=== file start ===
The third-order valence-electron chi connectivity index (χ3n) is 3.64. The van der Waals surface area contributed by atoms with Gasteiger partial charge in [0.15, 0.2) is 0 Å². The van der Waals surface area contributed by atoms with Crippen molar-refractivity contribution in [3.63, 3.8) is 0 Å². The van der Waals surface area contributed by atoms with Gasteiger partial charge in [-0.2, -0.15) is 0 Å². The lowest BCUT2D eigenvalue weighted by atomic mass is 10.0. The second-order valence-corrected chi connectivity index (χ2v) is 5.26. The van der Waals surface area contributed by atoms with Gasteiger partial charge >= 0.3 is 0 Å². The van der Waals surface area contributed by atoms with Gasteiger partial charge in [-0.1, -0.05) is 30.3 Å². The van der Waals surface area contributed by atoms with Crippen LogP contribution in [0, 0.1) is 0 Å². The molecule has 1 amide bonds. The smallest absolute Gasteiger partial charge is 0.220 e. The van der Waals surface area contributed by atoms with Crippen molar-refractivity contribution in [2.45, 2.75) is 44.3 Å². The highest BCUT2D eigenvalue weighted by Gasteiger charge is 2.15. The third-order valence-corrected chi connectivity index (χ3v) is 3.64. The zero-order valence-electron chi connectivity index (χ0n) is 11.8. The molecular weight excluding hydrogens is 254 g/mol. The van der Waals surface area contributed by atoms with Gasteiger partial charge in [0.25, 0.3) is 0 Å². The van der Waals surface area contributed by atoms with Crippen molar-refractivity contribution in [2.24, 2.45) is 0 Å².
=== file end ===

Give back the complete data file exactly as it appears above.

The third-order valence-electron chi connectivity index (χ3n) is 3.64. The van der Waals surface area contributed by atoms with Gasteiger partial charge in [0.15, 0.2) is 0 Å². The van der Waals surface area contributed by atoms with Crippen molar-refractivity contribution in [3.63, 3.8) is 0 Å². The van der Waals surface area contributed by atoms with Gasteiger partial charge in [-0.2, -0.15) is 0 Å². The lowest BCUT2D eigenvalue weighted by atomic mass is 10.0. The second-order valence-corrected chi connectivity index (χ2v) is 5.26. The van der Waals surface area contributed by atoms with Gasteiger partial charge >= 0.3 is 0 Å². The van der Waals surface area contributed by atoms with Gasteiger partial charge in [-0.1, -0.05) is 30.3 Å². The van der Waals surface area contributed by atoms with Crippen LogP contribution in [0, 0.1) is 0 Å². The molecule has 1 amide bonds. The smallest absolute Gasteiger partial charge is 0.220 e. The van der Waals surface area contributed by atoms with Crippen molar-refractivity contribution in [2.45, 2.75) is 44.3 Å². The highest BCUT2D eigenvalue weighted by Gasteiger charge is 2.15. The third-order valence-corrected chi connectivity index (χ3v) is 3.64. The zero-order valence-electron chi connectivity index (χ0n) is 11.8. The molecular weight excluding hydrogens is 254 g/mol. The van der Waals surface area contributed by atoms with Gasteiger partial charge in [0.25, 0.3) is 0 Å². The van der Waals surface area contributed by atoms with Crippen molar-refractivity contribution in [2.24, 2.45) is 0 Å².